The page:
In fact, one unintended consequence of the loan maturities could be concessions on the part of sellers that may face depleting liquidity reserves. Such capitulations could further narrow bid-ask spreads. Both predictions are shared by Ian Bel, managing principal & CEO of Olive Tree Holdings, who believes that this could lead to a slight uptick in transaction volumes. “The buyer-seller disconnect is likely to be bridged more by seller capitulation given the number of looming maturities,” Bel predicted. Additionally, within the lending landscape itself, Bel sees “a continued shift from traditional lending channels to private credit,” as banks deal with increasingly restrictive lending standards and capital buffers.
Kenny observes such a dealmaking environment firsthand, detailing how his firm secured the majority of loans for new deals in the “mid 5 percent (to) high 6 percent range,” something that he sees as “not a terribly high figure,” given the circumstances. “We believe we are in a ‘steady as she goes’ scenario, which is not necessarily a bad situation to be in,” Kenny added. Still, he acknowledged deals previously closed in 2019 in the 3 percent range as not being even remotely in the realm of possible for the foreseeable future.“ The last several years were an anomaly,” he reflected.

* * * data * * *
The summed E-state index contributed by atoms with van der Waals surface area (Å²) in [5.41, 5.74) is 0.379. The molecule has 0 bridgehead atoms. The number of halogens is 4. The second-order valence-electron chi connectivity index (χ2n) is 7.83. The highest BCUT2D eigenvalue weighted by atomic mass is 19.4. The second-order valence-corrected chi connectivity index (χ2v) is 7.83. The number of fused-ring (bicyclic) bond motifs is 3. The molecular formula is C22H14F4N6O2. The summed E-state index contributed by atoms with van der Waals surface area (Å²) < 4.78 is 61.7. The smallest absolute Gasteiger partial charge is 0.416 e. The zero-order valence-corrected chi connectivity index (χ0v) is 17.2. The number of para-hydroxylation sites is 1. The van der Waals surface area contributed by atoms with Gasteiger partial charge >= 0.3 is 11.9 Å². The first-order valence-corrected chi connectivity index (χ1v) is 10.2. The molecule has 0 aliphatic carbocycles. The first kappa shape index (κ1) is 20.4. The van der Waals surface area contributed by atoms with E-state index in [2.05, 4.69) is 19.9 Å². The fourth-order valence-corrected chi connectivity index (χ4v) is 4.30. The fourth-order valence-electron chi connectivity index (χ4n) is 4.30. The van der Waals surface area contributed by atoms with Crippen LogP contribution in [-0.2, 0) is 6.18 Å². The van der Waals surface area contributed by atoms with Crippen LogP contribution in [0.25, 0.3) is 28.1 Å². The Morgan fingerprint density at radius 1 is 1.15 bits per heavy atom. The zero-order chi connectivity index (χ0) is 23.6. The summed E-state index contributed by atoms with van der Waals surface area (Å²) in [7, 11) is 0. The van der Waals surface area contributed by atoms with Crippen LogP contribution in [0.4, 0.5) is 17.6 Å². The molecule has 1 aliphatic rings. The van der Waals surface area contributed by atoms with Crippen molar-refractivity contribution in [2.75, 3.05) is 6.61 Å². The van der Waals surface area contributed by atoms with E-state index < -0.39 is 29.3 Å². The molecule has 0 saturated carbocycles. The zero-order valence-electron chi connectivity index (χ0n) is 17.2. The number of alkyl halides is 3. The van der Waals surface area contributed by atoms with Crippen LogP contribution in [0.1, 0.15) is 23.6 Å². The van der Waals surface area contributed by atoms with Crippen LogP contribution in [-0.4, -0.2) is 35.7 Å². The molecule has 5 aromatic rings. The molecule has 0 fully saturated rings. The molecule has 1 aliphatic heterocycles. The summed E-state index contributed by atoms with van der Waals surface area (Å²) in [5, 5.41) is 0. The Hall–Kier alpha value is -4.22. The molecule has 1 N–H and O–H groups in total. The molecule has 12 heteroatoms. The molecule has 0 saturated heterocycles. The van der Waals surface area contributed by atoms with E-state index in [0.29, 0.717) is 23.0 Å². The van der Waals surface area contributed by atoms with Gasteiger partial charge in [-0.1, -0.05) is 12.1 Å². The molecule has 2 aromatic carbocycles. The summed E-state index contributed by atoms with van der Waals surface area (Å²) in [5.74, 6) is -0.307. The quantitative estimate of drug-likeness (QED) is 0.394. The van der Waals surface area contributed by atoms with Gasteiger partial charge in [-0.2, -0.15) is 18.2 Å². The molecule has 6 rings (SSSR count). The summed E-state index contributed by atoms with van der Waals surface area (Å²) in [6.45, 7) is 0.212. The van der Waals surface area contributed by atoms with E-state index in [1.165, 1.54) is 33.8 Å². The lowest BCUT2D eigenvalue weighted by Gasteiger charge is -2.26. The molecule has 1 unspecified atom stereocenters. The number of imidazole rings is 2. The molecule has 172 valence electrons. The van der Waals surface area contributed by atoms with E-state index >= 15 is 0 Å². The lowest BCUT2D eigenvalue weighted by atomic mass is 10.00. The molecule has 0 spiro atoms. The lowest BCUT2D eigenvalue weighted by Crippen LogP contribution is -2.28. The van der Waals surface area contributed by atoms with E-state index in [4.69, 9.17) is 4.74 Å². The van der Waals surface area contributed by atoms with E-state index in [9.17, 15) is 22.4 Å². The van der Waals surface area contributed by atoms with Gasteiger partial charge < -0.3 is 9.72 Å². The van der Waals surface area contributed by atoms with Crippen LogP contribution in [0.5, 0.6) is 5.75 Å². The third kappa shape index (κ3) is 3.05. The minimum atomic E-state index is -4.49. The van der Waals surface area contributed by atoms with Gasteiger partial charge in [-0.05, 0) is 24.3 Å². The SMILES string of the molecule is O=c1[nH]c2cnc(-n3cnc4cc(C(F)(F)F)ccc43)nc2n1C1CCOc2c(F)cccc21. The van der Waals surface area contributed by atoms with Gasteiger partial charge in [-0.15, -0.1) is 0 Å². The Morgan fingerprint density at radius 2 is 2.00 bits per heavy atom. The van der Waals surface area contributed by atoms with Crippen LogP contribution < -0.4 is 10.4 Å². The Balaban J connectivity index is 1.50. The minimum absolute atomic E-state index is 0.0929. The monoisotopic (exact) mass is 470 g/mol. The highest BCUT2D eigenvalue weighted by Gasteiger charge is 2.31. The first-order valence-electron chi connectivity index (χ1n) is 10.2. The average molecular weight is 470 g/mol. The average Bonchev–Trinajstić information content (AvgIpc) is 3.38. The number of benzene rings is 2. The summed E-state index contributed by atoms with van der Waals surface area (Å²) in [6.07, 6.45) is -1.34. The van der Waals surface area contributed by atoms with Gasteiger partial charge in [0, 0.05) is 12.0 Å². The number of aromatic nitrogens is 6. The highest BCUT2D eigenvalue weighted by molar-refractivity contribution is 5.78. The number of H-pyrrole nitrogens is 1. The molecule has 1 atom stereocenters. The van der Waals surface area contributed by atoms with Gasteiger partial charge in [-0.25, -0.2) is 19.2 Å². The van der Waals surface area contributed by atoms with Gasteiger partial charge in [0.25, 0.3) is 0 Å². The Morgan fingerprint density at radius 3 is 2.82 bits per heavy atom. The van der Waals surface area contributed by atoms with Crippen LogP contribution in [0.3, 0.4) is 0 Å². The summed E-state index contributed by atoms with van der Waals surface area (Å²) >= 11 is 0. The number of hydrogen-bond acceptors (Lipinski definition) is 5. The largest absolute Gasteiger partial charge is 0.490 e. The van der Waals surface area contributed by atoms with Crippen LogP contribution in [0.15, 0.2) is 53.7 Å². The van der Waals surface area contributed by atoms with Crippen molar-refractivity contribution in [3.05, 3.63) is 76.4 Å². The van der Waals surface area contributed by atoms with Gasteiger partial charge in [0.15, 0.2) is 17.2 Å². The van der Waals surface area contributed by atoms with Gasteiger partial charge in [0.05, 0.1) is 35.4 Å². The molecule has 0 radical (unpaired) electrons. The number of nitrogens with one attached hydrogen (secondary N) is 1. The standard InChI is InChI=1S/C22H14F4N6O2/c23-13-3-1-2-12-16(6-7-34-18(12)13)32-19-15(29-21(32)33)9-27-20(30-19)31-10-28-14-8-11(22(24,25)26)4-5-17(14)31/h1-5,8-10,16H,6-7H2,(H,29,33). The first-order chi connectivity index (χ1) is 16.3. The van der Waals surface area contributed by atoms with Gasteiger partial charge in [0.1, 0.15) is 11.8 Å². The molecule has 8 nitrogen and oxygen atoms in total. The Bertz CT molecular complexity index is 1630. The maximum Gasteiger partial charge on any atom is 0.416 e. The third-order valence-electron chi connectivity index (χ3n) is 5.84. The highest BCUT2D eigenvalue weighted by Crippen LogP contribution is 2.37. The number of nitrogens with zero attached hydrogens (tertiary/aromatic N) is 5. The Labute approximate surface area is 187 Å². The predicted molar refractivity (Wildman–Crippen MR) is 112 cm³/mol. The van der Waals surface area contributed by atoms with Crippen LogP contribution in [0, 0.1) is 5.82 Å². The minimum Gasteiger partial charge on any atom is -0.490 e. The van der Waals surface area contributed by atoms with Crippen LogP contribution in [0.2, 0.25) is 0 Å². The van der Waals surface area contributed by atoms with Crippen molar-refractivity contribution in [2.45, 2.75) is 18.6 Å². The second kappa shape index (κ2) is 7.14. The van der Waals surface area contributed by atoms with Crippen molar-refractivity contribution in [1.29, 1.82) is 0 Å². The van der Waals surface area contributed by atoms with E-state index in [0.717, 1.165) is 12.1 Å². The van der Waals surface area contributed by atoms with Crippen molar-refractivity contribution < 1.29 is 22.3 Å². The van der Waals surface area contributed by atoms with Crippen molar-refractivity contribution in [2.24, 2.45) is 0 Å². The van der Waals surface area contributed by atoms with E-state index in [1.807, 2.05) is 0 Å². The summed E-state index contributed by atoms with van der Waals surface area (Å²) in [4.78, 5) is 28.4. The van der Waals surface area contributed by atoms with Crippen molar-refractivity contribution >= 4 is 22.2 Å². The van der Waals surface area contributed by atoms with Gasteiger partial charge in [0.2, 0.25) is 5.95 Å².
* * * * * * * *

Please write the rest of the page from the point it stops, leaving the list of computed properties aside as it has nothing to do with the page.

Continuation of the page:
Another less-visible effect of the current lending environment has been the resurgence of demand for restructuring and workout-related skills in debt markets. Demand for such niches, largely not needed since the Great Financial Crisis, is trending upward. “This means that the 50-year-old and over professionals with experience in the area are suddenly going to be in demand for these roles,” explained Kent Elliott, principal & founder of RETS Associates, a talent-management firm that focuses on real estate. “If a candidate is 35 or younger, they have zero exposure to debt restructuring or workouts—they’ve never really seen a market where those skills were needed,” he added.